This can save costs and time, but some things to look out for as well:
Compared to the other forms of remote work, you're receiving some of the benefits of hiring remotely, but not a lot of the common issues get solved. Communication still happens across timezones and is difficult, async almost always works better. You're also getting rid of a lot of the upsides of remote work by hiring like this (since technically, you're still putting everyone in an office). At this point, it could be easier to simply save the money for the office, and invest it into someone taking care of a remote team.
If you've been around here, you probably heard this one a few times before.
To quote ourselves here:
Remote-First describes the mentality of a remote company. At its core, it is defining whether employees are remote by default, or in an office by default. Even if a company is hybrid and not fully distributed, they might still be remote-first.
Having a remote-first mentality also usually comes with a strong preference towards asynchronous communication, as well as more mindfulness towards timezones and people's schedules.
Strictly seen, being remote-first is not too different from being remote-friendly: There might be a local office with remote employees. The difference is that remote-first companies hire remote by default, are majority remote and therefore have workflows and communication flows set up that make remote work function better.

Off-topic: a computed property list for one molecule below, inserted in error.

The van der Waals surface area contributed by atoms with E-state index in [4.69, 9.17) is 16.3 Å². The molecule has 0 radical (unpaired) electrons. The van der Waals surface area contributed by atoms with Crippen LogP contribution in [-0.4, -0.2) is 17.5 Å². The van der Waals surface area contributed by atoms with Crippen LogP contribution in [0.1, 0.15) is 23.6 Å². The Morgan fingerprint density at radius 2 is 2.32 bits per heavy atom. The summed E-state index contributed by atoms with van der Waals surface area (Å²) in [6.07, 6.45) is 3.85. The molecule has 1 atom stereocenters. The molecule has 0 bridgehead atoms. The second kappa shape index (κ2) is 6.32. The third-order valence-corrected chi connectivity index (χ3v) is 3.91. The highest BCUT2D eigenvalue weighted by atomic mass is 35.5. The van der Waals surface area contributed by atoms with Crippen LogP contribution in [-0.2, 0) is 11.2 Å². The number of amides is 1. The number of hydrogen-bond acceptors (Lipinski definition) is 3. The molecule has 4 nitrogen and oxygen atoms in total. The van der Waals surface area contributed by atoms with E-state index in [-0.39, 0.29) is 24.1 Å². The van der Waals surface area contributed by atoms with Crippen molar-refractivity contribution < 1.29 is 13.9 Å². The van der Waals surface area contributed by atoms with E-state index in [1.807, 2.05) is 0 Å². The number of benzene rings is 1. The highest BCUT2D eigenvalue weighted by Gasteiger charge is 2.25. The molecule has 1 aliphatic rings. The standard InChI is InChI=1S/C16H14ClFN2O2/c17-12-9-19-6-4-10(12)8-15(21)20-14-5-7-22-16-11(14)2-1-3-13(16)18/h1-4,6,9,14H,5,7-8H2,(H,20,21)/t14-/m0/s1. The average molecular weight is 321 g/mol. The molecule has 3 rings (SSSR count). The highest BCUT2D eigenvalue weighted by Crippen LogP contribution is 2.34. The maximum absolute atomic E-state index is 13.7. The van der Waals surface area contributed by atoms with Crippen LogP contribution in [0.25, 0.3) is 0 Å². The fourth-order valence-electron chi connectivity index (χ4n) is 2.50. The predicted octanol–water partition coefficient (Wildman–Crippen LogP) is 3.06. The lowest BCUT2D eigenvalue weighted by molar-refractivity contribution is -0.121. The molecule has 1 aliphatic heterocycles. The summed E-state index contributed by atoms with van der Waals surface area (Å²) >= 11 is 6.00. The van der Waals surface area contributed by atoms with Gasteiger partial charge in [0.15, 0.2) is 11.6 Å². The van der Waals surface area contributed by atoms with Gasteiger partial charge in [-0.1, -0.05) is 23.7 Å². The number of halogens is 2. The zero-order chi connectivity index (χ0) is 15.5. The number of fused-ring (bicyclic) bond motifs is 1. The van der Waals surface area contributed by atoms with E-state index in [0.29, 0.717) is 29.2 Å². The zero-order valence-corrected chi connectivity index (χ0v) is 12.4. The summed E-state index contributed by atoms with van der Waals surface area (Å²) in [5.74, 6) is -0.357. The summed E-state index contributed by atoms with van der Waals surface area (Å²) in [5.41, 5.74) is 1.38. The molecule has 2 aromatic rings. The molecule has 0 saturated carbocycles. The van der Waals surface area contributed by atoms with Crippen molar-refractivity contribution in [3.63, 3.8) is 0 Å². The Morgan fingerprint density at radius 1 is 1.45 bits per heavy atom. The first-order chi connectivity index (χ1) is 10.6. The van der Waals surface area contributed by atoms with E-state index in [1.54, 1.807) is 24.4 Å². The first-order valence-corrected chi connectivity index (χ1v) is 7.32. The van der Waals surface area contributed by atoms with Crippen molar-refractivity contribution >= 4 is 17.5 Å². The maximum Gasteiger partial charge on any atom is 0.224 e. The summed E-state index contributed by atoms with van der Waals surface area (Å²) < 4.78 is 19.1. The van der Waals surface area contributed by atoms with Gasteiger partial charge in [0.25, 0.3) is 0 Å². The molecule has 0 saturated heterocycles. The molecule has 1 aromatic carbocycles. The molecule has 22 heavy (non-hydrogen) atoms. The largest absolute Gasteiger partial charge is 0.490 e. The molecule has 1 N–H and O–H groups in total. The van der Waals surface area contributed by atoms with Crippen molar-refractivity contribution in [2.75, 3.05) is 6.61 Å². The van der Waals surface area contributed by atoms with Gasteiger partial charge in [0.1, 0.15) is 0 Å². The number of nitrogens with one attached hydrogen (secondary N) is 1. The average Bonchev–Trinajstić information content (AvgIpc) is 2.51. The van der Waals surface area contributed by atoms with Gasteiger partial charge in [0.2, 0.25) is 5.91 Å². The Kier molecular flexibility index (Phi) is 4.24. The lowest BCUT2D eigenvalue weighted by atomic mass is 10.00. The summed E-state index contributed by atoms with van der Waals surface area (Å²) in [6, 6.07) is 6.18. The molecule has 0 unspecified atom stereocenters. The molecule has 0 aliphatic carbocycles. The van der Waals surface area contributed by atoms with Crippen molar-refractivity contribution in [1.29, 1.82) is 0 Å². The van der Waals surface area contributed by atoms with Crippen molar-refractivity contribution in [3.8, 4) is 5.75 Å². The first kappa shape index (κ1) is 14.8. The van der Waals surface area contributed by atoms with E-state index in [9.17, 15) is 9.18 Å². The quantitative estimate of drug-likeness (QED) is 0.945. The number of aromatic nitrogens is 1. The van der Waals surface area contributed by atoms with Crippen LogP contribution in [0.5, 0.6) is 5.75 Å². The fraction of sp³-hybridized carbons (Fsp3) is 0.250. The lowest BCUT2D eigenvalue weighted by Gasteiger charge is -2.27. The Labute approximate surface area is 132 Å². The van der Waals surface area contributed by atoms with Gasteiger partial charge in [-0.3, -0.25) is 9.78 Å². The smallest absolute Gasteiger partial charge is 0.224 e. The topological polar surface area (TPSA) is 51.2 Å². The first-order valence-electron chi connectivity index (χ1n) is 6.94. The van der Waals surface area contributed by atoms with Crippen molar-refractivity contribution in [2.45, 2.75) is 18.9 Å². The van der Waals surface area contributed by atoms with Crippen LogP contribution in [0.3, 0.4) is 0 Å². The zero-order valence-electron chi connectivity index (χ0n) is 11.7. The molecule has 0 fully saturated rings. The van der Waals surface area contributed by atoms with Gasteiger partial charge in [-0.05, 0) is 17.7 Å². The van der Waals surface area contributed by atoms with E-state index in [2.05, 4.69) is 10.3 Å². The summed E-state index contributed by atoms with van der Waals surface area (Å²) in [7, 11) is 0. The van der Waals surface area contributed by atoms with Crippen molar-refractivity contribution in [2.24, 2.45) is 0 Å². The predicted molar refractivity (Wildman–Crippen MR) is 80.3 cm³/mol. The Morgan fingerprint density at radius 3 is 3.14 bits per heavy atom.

What that exactly entails is different for every company, but could include:
Finally, going all-in!
There are probably a half-dozen ways to express this setup, but we like to call it fully remote, all-remote or fully distributed: There is no office, everybody works remotely without exceptions.
Reminder: Remotely does not mean "working from home". People simply work from wherever they are most productive: home offices, libraries, co-working spaces, café, beach huts, anywhere.
Out of all companies that have a remote strategy, this one is probably the one that scales best. Given that setting up this kind of structure usually comes with a lot more administrative effort early on, it's simply put the #1 way of scaling. From 40 to 800 employees – this works nicely and saves you a lot of money. Can you say the same about a standard open-floor office?
The problem: Unless you close your existing offices and send everyone home, this only works if you're remote from Day 1.
The big difficulty here is to have workflows and communication channels set up, so that everyone can work at peak productivity. That means having incredible documentation, good communicators in your team and workflows that don't depend on the availability of others.
If done right, this is arguably one of the best ways to build a company, and we are here to show you how.
The quick catchup at the coffee machine, a casual chat in the hallway or a conversation at lunch. Having non-work-related conversations can be hard in a remote team.
We're really optimistic here about remote work, but don't be fooled! Remote work has its downsides. Let's talk about some of those instead.
In the workplace, lot of learning is happening during breaks and conversations. How can you encourage it in remote teams?